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Monday, May 20, 2019
Nov 26 2018 - US president Donald Trump has triggered another spat. But such wrangling is not new. It has lived with the relationship since its inception. The reasons are many. At the heart of these reasons is the reality that it is not a normal bilateral relationship.
Pakistan has no permanent importance for Washington, nor any lasting place in its foreign policy. Pakistan’s importance has varied according to fluctuating American interests in the region, putting it sometimes alongside Washington, and sometimes against it. Even when the two countries were fully aligned, there were different reasons for that. No wonder each side’s interests have historically been met only partially, and at the cost of some other important interests. That is why the relationship never really enjoyed a strategic consensus in either country, nor did it develop enduring public support.
It is not Pakistan but its services that have been important to the US.
But why has the relationship persisted? Because at times both have faced challenges that neither could solve without the other’s help. The US critically needed Pakistan’s intel and military help in Afghanistan at the time of the final battle of the Cold War, and then post 9/11. And Pakistan’s leadership at the time was desperate for the American embrace as it searched for security assistance and aid for the troubled national economy. The relationship served some important strategic and security interests of the US. But its value for Pakistan remained questionable. Between the military rule and the fallout of the US connection, Pakistan has never been the same again.
Americans understood the relationship well. But Pakistan got addicted to it and remains so even if the times have changed. Pakistan has to understand it is dealing with a capitalist country with an advanced democracy, where foreign policy is heavily influenced by domestic politics and is produced by the mechanics of many different pulls and pushes. Issues like terrorism, jihadism and a failing Afghanistan war incited high public concern and put the spotlight on Pakistan.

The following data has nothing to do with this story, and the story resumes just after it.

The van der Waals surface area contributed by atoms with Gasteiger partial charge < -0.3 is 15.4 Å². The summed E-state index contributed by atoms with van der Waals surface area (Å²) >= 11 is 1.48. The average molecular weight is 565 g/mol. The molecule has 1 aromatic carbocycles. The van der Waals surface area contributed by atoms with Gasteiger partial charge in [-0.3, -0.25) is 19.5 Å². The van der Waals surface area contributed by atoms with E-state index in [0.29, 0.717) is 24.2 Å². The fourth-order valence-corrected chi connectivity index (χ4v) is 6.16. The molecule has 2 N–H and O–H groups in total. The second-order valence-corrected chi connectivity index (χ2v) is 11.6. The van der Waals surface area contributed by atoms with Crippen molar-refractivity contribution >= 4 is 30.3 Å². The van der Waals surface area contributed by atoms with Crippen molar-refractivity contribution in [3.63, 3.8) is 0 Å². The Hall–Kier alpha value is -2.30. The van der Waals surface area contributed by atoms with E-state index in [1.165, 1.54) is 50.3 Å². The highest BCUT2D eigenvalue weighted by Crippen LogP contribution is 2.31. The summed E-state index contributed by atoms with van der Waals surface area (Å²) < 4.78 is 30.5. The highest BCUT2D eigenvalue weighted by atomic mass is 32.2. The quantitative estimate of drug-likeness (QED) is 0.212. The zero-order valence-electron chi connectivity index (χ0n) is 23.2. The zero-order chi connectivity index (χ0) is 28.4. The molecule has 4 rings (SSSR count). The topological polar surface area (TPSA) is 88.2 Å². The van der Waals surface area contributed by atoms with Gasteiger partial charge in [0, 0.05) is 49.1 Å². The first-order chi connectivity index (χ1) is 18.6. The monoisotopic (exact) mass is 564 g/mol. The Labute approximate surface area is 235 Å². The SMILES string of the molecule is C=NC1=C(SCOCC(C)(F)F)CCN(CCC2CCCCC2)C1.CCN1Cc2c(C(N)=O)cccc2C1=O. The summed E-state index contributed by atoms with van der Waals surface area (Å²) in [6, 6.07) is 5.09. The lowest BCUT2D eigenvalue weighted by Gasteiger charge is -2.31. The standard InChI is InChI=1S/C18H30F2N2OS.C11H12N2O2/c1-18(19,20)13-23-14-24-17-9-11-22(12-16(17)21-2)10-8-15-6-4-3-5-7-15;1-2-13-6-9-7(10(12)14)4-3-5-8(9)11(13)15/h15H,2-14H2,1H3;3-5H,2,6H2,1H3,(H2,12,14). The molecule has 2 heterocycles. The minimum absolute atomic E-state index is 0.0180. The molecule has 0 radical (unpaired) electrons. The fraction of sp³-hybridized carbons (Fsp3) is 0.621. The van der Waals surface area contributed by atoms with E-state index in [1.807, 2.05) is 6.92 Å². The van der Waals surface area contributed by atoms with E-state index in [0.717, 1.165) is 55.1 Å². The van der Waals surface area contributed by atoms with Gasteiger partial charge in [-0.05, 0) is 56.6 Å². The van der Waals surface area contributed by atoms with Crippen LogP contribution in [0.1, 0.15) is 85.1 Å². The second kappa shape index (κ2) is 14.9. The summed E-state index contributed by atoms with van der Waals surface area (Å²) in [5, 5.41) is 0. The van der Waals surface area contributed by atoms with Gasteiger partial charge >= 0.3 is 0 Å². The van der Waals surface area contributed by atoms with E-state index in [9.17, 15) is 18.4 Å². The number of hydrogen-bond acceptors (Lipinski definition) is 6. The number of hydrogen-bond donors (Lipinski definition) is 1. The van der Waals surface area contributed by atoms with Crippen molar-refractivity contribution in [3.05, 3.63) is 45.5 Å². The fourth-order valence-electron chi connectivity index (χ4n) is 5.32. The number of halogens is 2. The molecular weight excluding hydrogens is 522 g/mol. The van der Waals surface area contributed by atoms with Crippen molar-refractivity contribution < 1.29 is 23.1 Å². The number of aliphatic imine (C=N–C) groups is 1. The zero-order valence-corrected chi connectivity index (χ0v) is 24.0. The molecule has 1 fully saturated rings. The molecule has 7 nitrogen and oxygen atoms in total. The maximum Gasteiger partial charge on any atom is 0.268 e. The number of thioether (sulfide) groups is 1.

A largely misinformed American public and an aggrieved US military, unhappy about Pakistan’s unhelpful role in Afghanistan and often speaking through the Congress, thus ended up weighing negatively on the relationship. If Pakistan was not delivering, why are we giving it any money, they ask. The fact that Pakistan is living beyond its means and always looking for bailouts does no favour to the country’s image. Pakistan is not a front-line ally that can override such public scrutiny.
Pakistan also did not realise that US foreign policy decisions are not always made in the best national interests of its own or those of its allies. The political leadership in the US is constantly experiencing a tussle between the electoral calendar on the one hand and strategic imperatives on the other, between America’s own interests that are global, and those of its allies that are local and regional. On top of that, it has also to contend with congressional oversight, special interests, lobbies, and a cumbersome inter-agency process. That does not make for the best public policy.
It is also ironical that ties with Pakistan address strategic inter¬ests but through the framework of a transactional relationship, as Pakistan does not have permanent strategic value for the US. In fact, the emerging regional and geopolitical context gives Pakistan a negative strategic value. It is now better for America’s adversaries than for America. Not just the ordinary public but the foreign policy community in Washington too ends up finding Pakistan as the wrong ally. Trump speaks for both strands of opinion.
The sad reality is Pakistan did have a part to play in the failure of the Afghan war. Washington finds Pakistan’s Afghan Taliban policy as indefensible as its support for jihadists. Unfortunately, the feeling in the US is that Pakistan has become a negative force for US interests in the region by allying with Washington’s rival China and having tense ties with US allies like India.
The relationship with Washington is important. But Pakistan should never walk into it blindly again. It must set the terms of engagement beforehand as America has no sense of history except its own. If it is ‘America first’ on one side it should be ‘Pakistan first’ on the other. Let the chips fall where they may.
The writer, a former ambassador, is adjunct faculty Georgetown University and Syracuse University.
This story was originally published by Dawn, Pakistan
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